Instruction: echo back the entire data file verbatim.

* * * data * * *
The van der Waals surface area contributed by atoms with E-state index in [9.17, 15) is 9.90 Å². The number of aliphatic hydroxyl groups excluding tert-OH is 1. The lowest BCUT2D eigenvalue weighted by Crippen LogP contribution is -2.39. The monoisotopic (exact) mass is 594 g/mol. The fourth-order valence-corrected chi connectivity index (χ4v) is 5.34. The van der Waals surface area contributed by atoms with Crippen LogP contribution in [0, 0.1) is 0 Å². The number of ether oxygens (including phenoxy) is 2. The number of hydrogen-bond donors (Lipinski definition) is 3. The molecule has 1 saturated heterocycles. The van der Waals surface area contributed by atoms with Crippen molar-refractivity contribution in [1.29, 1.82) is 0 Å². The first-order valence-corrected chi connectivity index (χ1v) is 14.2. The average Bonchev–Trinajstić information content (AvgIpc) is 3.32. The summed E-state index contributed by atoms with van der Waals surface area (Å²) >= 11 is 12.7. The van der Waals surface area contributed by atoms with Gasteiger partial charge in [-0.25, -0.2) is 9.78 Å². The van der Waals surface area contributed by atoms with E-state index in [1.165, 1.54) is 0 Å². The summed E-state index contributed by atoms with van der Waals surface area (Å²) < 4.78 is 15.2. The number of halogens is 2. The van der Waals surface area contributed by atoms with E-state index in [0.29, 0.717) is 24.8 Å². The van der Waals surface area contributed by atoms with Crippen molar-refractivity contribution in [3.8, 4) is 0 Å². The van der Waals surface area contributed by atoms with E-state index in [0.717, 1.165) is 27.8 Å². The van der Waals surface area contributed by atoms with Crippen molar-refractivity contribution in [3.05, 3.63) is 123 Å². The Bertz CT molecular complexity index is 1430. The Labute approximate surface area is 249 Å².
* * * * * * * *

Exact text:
The van der Waals surface area contributed by atoms with E-state index in [9.17, 15) is 9.90 Å². The number of aliphatic hydroxyl groups excluding tert-OH is 1. The lowest BCUT2D eigenvalue weighted by Crippen LogP contribution is -2.39. The monoisotopic (exact) mass is 594 g/mol. The fourth-order valence-corrected chi connectivity index (χ4v) is 5.34. The van der Waals surface area contributed by atoms with Crippen LogP contribution in [0, 0.1) is 0 Å². The number of ether oxygens (including phenoxy) is 2. The number of hydrogen-bond donors (Lipinski definition) is 3. The molecule has 1 saturated heterocycles. The van der Waals surface area contributed by atoms with Crippen molar-refractivity contribution in [1.29, 1.82) is 0 Å². The first-order valence-corrected chi connectivity index (χ1v) is 14.2. The average Bonchev–Trinajstić information content (AvgIpc) is 3.32. The summed E-state index contributed by atoms with van der Waals surface area (Å²) >= 11 is 12.7. The van der Waals surface area contributed by atoms with Gasteiger partial charge in [-0.25, -0.2) is 9.78 Å². The van der Waals surface area contributed by atoms with E-state index in [1.165, 1.54) is 0 Å². The summed E-state index contributed by atoms with van der Waals surface area (Å²) < 4.78 is 15.2. The number of halogens is 2. The van der Waals surface area contributed by atoms with E-state index in [0.29, 0.717) is 24.8 Å². The van der Waals surface area contributed by atoms with Crippen molar-refractivity contribution in [3.8, 4) is 0 Å². The van der Waals surface area contributed by atoms with E-state index in [0.717, 1.165) is 27.8 Å². The van der Waals surface area contributed by atoms with Crippen molar-refractivity contribution in [3.05, 3.63) is 123 Å². The Bertz CT molecular complexity index is 1430. The Labute approximate surface area is 249 Å².